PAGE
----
Greyhound movie review: Tom Hanks goes a-LARPing

MaryAnn’s quick take: How very kind of Tom Hanks to lend his gravitas and inescapable likability to a bunch of WWII naval reenactors on their weekend-getaway “crossing the north Atlantic in 1942 dodging U-boats” campaign.
I’m “biast” (pro): love Tom Hanks
I’m “biast” (con): nothing
I have not read the source material
(what is this about? see my critic’s minifesto)
Get new reviews in your email in-box or in an app by becoming a paid Substack subscriber or Patreon patron.

Wow, live-action role-playing has gotten intense. And so authentic looking! How very kind of Tom Hanks to lend his gravitas and inescapable likability to a bunch of World War II naval reenactors on their weekend-getaway “crossing the north Atlantic in 1942 dodging U-boats” campaign.

Gamemasters Aaron Schneider — responsible for behind-the-scenes organization and the extraordinary additional step of filming the campaign — and Hanks himself — who wrote the campaign (inspired by C.S. Forester’s novel The Good Shepherd) — are extremely dedicated to realism. They went so far as to build a significant percentage of an apparently historically accurate WWII-era US Navy destroyer, where all the action occurs. I’m no expert on LARPing, but as I understand it, LARPers usually have to rely mostly on realistic costumes and personal props to immerse themselves in their fictional milieu — medieval LARPers, for instance, don’t get to play in a real castle! As you might expect, the costumes and props here are on a par with the beautifully replicated setting, so the experience was surely incredibly immersive. It must have been hugely enjoyable and a lot of fun for the participants.

Greyhound Tom Hanks
“Did they sink our battleship? Maybe we should sink one of their battleships…”

This campaign takes its title, Greyhound, from the codename of the destroyer, which Hanks’s (A Beautiful Day in the Neighborhood, Toy Story 4) character commands, leading a multinational convoy protecting a multinational merchant fleet ferrying war supplies to Liverpool. Hanks’s officer is inexperienced, but every time U-boats attack, he throws saving rolls. Hooray! (Or, wait: Is that Dungeons & Dragons? How do LARPers determine who wins a confrontation?) It’s all very exciting, I think. The LARPers are often playing at night, and it’s often difficult to see what’s going on, even given the gamemasters’ adherence to realism. Probably the murkiness is part of the realism — I suppose the Nazis wouldn’t have attacked in the daytime, when it would have been easier for the Allies (and us) to see what was going on. But I question slightly the point of letting us peek into the LARPing action if we can’t really tell what’s happening.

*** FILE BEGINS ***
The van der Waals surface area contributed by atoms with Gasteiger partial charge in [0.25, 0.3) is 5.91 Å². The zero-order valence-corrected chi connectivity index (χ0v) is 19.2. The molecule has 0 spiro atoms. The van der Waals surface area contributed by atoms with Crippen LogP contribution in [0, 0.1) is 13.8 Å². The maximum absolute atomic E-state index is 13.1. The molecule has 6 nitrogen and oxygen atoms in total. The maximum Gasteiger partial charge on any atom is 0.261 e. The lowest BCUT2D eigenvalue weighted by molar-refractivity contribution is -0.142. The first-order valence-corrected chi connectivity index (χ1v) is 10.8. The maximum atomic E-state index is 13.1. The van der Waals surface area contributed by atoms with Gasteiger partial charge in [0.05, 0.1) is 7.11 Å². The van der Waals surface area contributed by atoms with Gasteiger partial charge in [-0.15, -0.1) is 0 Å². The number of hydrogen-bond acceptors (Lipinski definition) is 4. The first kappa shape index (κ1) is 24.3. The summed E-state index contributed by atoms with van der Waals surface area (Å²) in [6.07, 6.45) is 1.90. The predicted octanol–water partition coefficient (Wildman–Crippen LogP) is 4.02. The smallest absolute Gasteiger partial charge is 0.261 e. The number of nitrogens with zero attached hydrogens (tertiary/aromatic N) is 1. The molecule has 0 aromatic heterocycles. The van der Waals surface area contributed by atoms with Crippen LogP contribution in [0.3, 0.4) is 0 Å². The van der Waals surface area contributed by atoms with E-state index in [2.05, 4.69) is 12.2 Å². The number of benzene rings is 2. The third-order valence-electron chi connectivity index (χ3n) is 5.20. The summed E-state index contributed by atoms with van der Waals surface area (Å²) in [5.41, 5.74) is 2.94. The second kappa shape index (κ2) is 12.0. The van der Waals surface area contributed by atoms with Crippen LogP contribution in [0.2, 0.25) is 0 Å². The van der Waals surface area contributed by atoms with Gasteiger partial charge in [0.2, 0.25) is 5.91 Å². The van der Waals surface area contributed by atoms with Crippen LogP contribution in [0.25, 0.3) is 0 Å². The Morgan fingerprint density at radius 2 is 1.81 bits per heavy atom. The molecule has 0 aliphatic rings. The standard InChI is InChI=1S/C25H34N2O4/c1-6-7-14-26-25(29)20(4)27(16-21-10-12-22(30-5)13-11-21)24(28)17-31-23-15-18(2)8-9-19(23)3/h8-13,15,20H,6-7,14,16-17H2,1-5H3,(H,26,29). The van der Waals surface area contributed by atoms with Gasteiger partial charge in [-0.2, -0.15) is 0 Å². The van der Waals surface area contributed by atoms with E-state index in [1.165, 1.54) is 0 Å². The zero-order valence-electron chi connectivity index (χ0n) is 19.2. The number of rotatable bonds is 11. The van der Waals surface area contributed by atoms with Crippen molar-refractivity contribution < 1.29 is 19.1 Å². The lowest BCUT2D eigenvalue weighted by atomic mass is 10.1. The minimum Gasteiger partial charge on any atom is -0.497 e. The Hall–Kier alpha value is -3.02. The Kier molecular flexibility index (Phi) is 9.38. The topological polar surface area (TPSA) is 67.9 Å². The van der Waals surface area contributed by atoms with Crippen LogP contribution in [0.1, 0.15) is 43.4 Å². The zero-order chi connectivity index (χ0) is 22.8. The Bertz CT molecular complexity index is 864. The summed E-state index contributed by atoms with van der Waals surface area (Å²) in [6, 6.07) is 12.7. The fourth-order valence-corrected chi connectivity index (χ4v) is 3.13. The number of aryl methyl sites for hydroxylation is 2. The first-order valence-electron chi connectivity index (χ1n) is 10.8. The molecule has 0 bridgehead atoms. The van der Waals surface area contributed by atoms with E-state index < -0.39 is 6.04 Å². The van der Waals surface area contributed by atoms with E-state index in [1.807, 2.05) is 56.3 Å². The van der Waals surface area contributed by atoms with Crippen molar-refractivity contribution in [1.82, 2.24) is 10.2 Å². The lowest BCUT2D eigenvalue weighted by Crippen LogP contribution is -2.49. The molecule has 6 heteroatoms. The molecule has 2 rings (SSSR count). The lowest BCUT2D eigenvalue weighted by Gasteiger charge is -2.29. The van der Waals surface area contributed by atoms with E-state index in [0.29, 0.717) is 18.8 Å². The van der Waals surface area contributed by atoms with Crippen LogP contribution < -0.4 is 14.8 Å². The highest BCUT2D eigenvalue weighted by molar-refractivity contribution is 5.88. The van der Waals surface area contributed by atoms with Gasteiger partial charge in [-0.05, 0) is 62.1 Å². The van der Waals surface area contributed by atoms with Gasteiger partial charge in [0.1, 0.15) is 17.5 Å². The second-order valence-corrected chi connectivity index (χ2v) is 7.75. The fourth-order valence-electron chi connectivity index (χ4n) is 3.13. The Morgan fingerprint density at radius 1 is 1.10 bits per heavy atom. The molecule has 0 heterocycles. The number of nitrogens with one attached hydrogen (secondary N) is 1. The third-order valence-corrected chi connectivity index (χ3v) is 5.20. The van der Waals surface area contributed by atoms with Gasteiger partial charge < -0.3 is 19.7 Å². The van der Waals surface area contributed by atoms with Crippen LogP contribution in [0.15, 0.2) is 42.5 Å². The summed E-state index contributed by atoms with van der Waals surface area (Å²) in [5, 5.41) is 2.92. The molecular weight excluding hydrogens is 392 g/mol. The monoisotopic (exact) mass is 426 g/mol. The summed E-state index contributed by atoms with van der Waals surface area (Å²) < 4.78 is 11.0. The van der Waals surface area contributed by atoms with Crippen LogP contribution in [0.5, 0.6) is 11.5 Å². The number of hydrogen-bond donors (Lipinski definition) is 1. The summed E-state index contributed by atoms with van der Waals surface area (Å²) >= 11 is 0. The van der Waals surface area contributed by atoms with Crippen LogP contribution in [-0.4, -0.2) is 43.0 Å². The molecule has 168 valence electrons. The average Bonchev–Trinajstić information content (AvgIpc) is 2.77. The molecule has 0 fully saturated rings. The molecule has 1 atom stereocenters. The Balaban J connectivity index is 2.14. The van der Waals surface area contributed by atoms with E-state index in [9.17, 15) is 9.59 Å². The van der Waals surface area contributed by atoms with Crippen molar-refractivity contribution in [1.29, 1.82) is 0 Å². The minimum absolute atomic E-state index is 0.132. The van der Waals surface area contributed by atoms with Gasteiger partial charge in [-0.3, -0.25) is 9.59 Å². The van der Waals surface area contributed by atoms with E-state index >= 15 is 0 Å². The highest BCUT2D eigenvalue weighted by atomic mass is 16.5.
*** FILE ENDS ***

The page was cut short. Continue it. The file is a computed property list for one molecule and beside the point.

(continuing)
Battleships sinking, or something…

Anyway, the gamers do seem deeply engaged in making the reenactment as bona fide as possible, to the point of not mucking up the gameplay with pointless detours into their characters’ motivations, or wasting time talking about anything other than tactics and battle stuff, or worrying about things like “relevance” or “metaphor” that might bog down the campaign. This is basically Hanks — and a couple of other familiar faces: actors Stephen Graham (Rocketman, Hellboy) and Rob Morgan (The Photograph, Just Mercy) showing themselves to be secret LARPers — playing an elaborate game of Battleship, which is thankfully much better than that movie actually inspired by the classic board game.

Elisabeth Shue (Battle of the Sexes, Chasing Mavericks) shows up for about two seconds at the very beginning — in full-blown 1940s regalia, and good on her for that — to wish Hanks well as he goes off on his little battle weekend with the boys. It’s sweet when friends can endorse each other’s hobbies, even when they can get this elaborate and time-consuming.

share and enjoy
If you’re tempted to post a comment that resembles anything on the film review comment bingo card, please reconsider.
If you haven’t commented here before, your first comment will be held for MaryAnn’s approval. This is an anti-spam, anti-troll, anti-abuse measure. If your comment is not spam, trollish, or abusive, it will be approved, and all your future comments will post immediately. (Further comments may still be deleted if spammy, trollish, or abusive, and continued such behavior will get your account deleted and banned.)
notify of
Inline Feedbacks
view all comments